The Court did not take the opportunity presented by the defense bar’s amicus brief to examine the irrationality of the Sentencing Guidelines’ treatment of white collar crimes. Nor did it address the question whether the Guidelines improperly limit the use of probationary sentences. The Court did emphasize, however, that the variance in Tomko’s case – twelve months – "was not substantial."

Five members of the en banc court, led by Judge Fisher, dissented (Rendell, Scirica, Sloviter & Cowen). The dissenters were concerned that the facts relied upon by the district court did not distinguish Tomko from other tax evaders. Congress and the Commission intended that "mine-run" fraud offenders like Tomko receive prison sentences. White-collar criminals had historically been underpunished, and both the Sentencing Reform Act and the Guidelines aimed to remedy that. It criticized the district court for granting a variance based on factors that were discouraged by both the SRA and the Guidelines. Gall, the dissent argued, approved a variance under very special circumstances – a youthful conspirator who had withdrawn from his life of crime and become a responsible adult. Other co-conspirators had been punished harshly enough that deterrence was not compromised by the variance in Gall, the way it would be here. The dissent also declined to address the defense bar’s amicus arguments.

PRACTICE TIP: A copy of the amicus brief attacking the white collar crime Guidelines and defending probationary sentences as consistent with the SRA and § 3553(a) is available at http://www.fd.org./

Tuesday, April 07, 2009

Third Circuit precludes § 3582(c) sentence reduction where sentence is stipulated in Rule 11 binding plea agreement.

In United States v. Sanchez, No. 08-1847 (3d Cir. April 3, 2009), a panel majority affirmed the District Court’s denial of Sanchez’s motion to reduce his sentence under 18 U.S.C. § 3582(c). Although the District Court's denial was based on determining that the offense of conviction carried a mandatory minimum sentence, the Court of Appeals affirmed the denial on an alternative ground that the District Court did not address: that Sanchez's sentence was the result of a Rule 11 binding plea agreement. Circuit Judge Roth dissented, reasoning that a defendant who agrees to a stipulated sentence in a binding plea agreement should – like a defendant sentenced after a jury verdict – be eligible for a sentence reduction.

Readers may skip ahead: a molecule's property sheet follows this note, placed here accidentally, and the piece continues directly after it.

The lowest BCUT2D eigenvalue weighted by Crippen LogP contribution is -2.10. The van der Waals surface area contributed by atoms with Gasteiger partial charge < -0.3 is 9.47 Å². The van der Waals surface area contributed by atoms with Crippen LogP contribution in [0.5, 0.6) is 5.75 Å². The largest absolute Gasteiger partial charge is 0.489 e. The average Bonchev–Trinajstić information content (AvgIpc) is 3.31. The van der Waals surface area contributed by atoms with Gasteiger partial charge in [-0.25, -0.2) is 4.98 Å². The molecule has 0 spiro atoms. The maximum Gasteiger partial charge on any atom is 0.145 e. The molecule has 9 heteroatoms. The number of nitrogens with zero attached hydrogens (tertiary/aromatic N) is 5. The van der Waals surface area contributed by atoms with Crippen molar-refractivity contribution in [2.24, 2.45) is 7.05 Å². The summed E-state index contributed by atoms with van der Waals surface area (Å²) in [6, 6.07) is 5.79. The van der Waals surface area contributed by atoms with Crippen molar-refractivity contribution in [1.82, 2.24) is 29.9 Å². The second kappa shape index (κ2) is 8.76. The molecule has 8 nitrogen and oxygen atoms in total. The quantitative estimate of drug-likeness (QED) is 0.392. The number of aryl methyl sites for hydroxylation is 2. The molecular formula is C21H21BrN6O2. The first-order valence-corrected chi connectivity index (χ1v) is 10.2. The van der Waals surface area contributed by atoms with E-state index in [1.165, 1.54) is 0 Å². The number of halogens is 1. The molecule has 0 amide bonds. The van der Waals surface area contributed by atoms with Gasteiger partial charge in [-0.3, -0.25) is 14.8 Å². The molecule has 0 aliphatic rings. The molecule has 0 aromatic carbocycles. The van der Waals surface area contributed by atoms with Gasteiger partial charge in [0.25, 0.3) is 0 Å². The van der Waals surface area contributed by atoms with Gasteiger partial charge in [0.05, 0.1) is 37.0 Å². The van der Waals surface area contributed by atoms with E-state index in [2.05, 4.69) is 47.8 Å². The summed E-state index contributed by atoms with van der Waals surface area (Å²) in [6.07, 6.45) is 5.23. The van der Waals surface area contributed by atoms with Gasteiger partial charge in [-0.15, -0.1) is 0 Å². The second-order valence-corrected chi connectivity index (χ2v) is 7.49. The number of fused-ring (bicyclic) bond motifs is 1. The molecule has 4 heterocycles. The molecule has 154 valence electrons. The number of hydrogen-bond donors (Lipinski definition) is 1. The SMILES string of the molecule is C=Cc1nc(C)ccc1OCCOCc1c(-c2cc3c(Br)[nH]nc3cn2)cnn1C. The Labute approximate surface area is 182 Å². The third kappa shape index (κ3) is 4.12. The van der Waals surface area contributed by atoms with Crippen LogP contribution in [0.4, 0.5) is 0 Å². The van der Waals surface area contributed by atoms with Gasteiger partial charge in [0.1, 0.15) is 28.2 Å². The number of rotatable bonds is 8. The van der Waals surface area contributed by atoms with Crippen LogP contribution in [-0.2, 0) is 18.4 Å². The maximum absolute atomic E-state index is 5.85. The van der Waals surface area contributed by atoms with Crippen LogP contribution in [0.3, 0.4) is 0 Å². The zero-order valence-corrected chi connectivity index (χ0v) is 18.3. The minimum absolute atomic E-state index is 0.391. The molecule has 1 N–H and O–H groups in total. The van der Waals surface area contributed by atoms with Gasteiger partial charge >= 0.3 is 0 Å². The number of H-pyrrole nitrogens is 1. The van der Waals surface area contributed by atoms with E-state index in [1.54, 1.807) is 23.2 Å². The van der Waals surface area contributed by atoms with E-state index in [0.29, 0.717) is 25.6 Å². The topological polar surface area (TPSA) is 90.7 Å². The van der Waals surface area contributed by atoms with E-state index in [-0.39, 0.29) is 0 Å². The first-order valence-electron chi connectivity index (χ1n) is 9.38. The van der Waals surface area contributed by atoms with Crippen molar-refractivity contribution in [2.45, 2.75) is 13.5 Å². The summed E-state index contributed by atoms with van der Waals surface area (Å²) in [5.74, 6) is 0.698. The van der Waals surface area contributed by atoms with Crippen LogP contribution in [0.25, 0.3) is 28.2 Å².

Sanchez went to trial on a seven-count indictment alleging drug trafficking and firearm possession charges. During trial, Sanchez and the Government entered into an oral binding plea agreement in which Sanchez agreed to plead guilty to one count of criminal conspiracy to distribute drugs, under 21 U.S.C. § 846. In the change of plea hearing, counsel represented that this plea agreement included three key stipulations: (1) that the quantity of drugs was "between 35 and 50 grams of crack cocaine"; (2) that Sanchez had no prior criminal record, and that no "enhancements . . . would apply to this particular sentence"; and (3) that the sentence would be 120 months.
Under the then-applicable 2001 edition of the Sentencing Guidelines manual, the stipulated drug quantity of "at least 35 grams but less than 50 grams of cocaine base" led to a base offense level of 30; with the agreed criminal history category I, Sanchez’s Guidelines sentencing range would have been 97-121 months – encompassing the stipulated sentence of 120 months. But despite the plea agreement’s stipulation as to drug weight, the Probation Office found a drug weight of 50 or more grams of crack cocaine, which led the Probation Office to conclude: (1) the Guidelines sentencing range was 121-151 months; and (2) 21 U.S.C. § 846, for that drug weight, carried a mandatory minimum sentence of 120 months.